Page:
Combating climate change could yield societal change
Black businesses must be part of the solution
IT IS HARD to miss the urgent calls to do something about global warming. The Paris Agreement, Greta Thunberg, President Biden’s infrastructure legislation — the unusual climate patterns and the destruction they cause serve as a call to action from every corner.
But climate change is not just about climate. It’s also an opportunity to address economic disparity. This is something that keeps getting missed by everybody from Boston Mayor Michelle Wu to Gov. Charlie Baker to Sen. Ed Markey.
There will be billions, if not trillions, of dollars spent to address aspects of climate change. This could be a game-changer, or just another missed opportunity, for the Black community.
According to a report from Morgan Stanley, it will cost anywhere from $300 billion to $50 trillion to address global climate change over the next two decades. This is money that will be spent for a good cause. And, as much as possible, it should be spent with BIPOC businesses.
The state’s cannabis business should not be the only social equity business supported by the state.
The Morgan Stanley report focuses on five areas: renewables, electric vehicles, carbon capture and storage, hydrogen, and biofuels. There are few Black-owned companies in these areas, which has to change if African Americans are going to participate in a meaningful way in the green economy.
The government could help Black businesses start or expand businesses in these growth areas. (Guaranteed contracts that could be used for financing would be one way to go.) During COVID, the government awarded contracts to businesses that had little or no experience. Emergency declarations meant mayors and governors could and did give out no-bid contracts to businesses that had no prior experience. Too often these declarations are only used to help white businesses,.
The government spent over $2.5 trillion on the pandemic. This crisis created an opportunity for CIC Health, a company run by White executives that did not exist before the pandemic and had no prior experience in healthcare. Not only did the firm receive a contract from the state for testing, but it was able to leverage that contract into ones with 14 other states.
The state should create an inventory or directory of every Black-owned company in the environmental cluster in the Commonwealth, discuss their needs in relation to growth, and develop an implementation plan to address the challenges. Those needs could include grants, patient capital, and employee training. We have to look at these crises as opportunities to deal with other social and economic challenges. The climate crisis could be the biggest opportunity for economic development for Black businesses or the biggest missed opportunity of the century.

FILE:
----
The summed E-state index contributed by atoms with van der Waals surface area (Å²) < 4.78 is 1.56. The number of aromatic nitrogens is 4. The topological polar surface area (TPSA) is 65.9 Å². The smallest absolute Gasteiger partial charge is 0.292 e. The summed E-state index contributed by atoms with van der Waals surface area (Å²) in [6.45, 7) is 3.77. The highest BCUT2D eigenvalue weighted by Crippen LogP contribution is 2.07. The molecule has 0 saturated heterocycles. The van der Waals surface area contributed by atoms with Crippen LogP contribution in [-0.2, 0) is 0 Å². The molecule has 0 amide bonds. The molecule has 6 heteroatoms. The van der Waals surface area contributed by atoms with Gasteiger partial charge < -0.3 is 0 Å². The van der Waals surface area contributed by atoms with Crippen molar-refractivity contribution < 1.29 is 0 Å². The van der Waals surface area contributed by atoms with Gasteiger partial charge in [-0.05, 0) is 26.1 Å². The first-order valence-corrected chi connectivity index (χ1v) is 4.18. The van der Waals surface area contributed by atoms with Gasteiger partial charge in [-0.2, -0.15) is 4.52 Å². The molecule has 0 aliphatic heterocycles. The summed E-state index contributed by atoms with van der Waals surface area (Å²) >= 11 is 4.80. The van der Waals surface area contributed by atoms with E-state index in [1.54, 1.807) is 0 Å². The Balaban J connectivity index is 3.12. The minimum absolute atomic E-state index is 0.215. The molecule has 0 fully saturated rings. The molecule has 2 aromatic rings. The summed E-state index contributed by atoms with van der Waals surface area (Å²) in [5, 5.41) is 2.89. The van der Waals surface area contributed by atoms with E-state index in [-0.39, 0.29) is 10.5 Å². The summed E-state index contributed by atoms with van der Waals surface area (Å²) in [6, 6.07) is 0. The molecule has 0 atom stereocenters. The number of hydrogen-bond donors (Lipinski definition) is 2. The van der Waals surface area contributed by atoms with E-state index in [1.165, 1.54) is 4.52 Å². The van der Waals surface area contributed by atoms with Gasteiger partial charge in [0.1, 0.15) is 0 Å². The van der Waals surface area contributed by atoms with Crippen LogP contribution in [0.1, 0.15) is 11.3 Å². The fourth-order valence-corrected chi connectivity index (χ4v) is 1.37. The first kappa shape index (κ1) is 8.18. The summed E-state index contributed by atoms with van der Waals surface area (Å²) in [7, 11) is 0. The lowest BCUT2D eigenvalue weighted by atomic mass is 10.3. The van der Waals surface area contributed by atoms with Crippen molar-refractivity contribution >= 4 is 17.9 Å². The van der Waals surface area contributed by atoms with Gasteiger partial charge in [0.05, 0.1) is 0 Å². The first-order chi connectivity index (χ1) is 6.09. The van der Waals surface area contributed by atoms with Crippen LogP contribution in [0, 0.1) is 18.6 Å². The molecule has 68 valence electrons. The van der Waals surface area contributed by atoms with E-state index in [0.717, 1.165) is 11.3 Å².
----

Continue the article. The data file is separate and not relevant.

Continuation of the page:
We need to apply the “Massport Model,” which is now a Kennedy School case study, to all environmental projects across the state. The Massport Model calls for a 25 percent diversity, equity, and inclusion requirement and recommends that diversity efforts include equity participation; workplace and supplier diversity; wrap-around services to enhance the effectiveness of workforce and supplier diversity efforts; and a strong performance metrics and accountability system. The Massport Model was used with remarkable success in the development of the new $550 million Omni Hotel in the Seaport, and Massport has used it on other projects.
Elizabeth Turnbull Henry and L. Duane Jackson have called for the Massport Model to be used for wind energy procurement, which would require a $4-5 billion investment.
Diversity needs to be a part every aspect of these projects from investment and ownership to development, construction, operations, and ongoing maintenance. Demand for Black businesses to meet diversity requirements will increase the supply. Majority companies will partner with Black companies to increase their supply, so as a team, they are more competitive.
After spending billions if not trillions addressing climate change, we need to make sure two things happen. First, we must mitigate environmental hazards and harness environmental opportunities, even if they do not help us achieve carbon neutrality. Second, we need to use this opportunity to reduce the wealth gap by providing investment and equity opportunity for people of color, even if that is just employee ownership. The all-out effort to mitigate climate change is an opportunity to reduce wealth disparity, or will it be another missed opportunity?
Ed Gaskin is the executive director of Greater Grove Hall Main Streets.